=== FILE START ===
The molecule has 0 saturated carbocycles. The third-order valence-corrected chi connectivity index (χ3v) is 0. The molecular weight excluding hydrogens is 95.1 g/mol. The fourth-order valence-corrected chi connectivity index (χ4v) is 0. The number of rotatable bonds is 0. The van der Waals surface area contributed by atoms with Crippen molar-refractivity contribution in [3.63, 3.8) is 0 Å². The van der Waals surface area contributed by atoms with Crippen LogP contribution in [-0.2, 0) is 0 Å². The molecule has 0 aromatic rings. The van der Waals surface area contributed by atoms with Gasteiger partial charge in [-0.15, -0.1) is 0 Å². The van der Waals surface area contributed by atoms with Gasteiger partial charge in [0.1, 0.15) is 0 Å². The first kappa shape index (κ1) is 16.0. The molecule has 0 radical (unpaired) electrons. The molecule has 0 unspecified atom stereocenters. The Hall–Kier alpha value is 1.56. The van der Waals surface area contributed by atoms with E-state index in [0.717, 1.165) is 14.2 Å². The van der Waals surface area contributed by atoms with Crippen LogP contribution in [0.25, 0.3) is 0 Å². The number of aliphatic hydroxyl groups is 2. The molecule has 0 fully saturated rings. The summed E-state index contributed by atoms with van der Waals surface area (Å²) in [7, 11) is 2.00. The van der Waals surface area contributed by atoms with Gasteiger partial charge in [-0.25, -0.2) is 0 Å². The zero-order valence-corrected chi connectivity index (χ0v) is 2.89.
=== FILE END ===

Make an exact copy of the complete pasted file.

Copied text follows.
The molecule has 0 saturated carbocycles. The third-order valence-corrected chi connectivity index (χ3v) is 0. The molecular weight excluding hydrogens is 95.1 g/mol. The fourth-order valence-corrected chi connectivity index (χ4v) is 0. The number of rotatable bonds is 0. The van der Waals surface area contributed by atoms with Crippen molar-refractivity contribution in [3.63, 3.8) is 0 Å². The van der Waals surface area contributed by atoms with Crippen LogP contribution in [-0.2, 0) is 0 Å². The molecule has 0 aromatic rings. The van der Waals surface area contributed by atoms with Gasteiger partial charge in [-0.15, -0.1) is 0 Å². The van der Waals surface area contributed by atoms with Gasteiger partial charge in [0.1, 0.15) is 0 Å². The first kappa shape index (κ1) is 16.0. The molecule has 0 radical (unpaired) electrons. The molecule has 0 unspecified atom stereocenters. The Hall–Kier alpha value is 1.56. The van der Waals surface area contributed by atoms with E-state index in [0.717, 1.165) is 14.2 Å². The van der Waals surface area contributed by atoms with Crippen LogP contribution in [0.25, 0.3) is 0 Å². The number of aliphatic hydroxyl groups is 2. The molecule has 0 fully saturated rings. The summed E-state index contributed by atoms with van der Waals surface area (Å²) in [7, 11) is 2.00. The van der Waals surface area contributed by atoms with Gasteiger partial charge in [-0.25, -0.2) is 0 Å². The zero-order valence-corrected chi connectivity index (χ0v) is 2.89.